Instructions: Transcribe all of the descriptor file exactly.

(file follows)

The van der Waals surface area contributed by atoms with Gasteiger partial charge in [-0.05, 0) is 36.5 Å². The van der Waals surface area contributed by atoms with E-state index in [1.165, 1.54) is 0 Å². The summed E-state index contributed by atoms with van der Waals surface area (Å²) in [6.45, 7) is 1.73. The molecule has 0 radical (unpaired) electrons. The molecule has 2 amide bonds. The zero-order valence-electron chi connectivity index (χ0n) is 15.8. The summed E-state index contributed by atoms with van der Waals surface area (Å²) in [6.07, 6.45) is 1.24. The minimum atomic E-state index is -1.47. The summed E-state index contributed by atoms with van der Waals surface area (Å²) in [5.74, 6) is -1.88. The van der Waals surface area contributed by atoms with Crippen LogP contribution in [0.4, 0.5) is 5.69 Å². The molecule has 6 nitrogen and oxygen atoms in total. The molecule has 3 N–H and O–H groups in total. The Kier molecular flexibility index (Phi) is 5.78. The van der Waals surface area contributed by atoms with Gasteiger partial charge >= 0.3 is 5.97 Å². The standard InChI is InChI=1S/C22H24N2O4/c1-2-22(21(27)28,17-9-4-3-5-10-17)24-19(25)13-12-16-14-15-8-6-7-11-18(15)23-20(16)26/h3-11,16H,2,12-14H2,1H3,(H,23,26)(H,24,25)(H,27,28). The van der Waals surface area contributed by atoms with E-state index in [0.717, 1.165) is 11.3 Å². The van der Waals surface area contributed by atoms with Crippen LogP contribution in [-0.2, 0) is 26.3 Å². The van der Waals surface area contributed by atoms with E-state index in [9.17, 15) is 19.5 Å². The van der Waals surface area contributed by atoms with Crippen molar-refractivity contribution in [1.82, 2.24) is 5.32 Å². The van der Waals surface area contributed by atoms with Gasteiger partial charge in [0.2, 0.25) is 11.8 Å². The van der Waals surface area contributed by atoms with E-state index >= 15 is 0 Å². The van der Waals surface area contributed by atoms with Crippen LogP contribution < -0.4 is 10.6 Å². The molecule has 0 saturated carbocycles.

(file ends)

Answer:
The van der Waals surface area contributed by atoms with Gasteiger partial charge in [-0.05, 0) is 36.5 Å². The van der Waals surface area contributed by atoms with E-state index in [1.165, 1.54) is 0 Å². The summed E-state index contributed by atoms with van der Waals surface area (Å²) in [6.45, 7) is 1.73. The molecule has 0 radical (unpaired) electrons. The molecule has 2 amide bonds. The zero-order valence-electron chi connectivity index (χ0n) is 15.8. The summed E-state index contributed by atoms with van der Waals surface area (Å²) in [6.07, 6.45) is 1.24. The minimum atomic E-state index is -1.47. The summed E-state index contributed by atoms with van der Waals surface area (Å²) in [5.74, 6) is -1.88. The van der Waals surface area contributed by atoms with Crippen LogP contribution in [0.4, 0.5) is 5.69 Å². The molecule has 6 nitrogen and oxygen atoms in total. The molecule has 3 N–H and O–H groups in total. The Kier molecular flexibility index (Phi) is 5.78. The van der Waals surface area contributed by atoms with Gasteiger partial charge >= 0.3 is 5.97 Å². The standard InChI is InChI=1S/C22H24N2O4/c1-2-22(21(27)28,17-9-4-3-5-10-17)24-19(25)13-12-16-14-15-8-6-7-11-18(15)23-20(16)26/h3-11,16H,2,12-14H2,1H3,(H,23,26)(H,24,25)(H,27,28). The van der Waals surface area contributed by atoms with E-state index in [0.717, 1.165) is 11.3 Å². The van der Waals surface area contributed by atoms with Crippen LogP contribution in [-0.2, 0) is 26.3 Å². The van der Waals surface area contributed by atoms with E-state index in [9.17, 15) is 19.5 Å². The van der Waals surface area contributed by atoms with Crippen molar-refractivity contribution in [1.82, 2.24) is 5.32 Å². The van der Waals surface area contributed by atoms with Gasteiger partial charge in [0.2, 0.25) is 11.8 Å². The van der Waals surface area contributed by atoms with E-state index >= 15 is 0 Å². The van der Waals surface area contributed by atoms with Crippen LogP contribution < -0.4 is 10.6 Å². The molecule has 0 saturated carbocycles.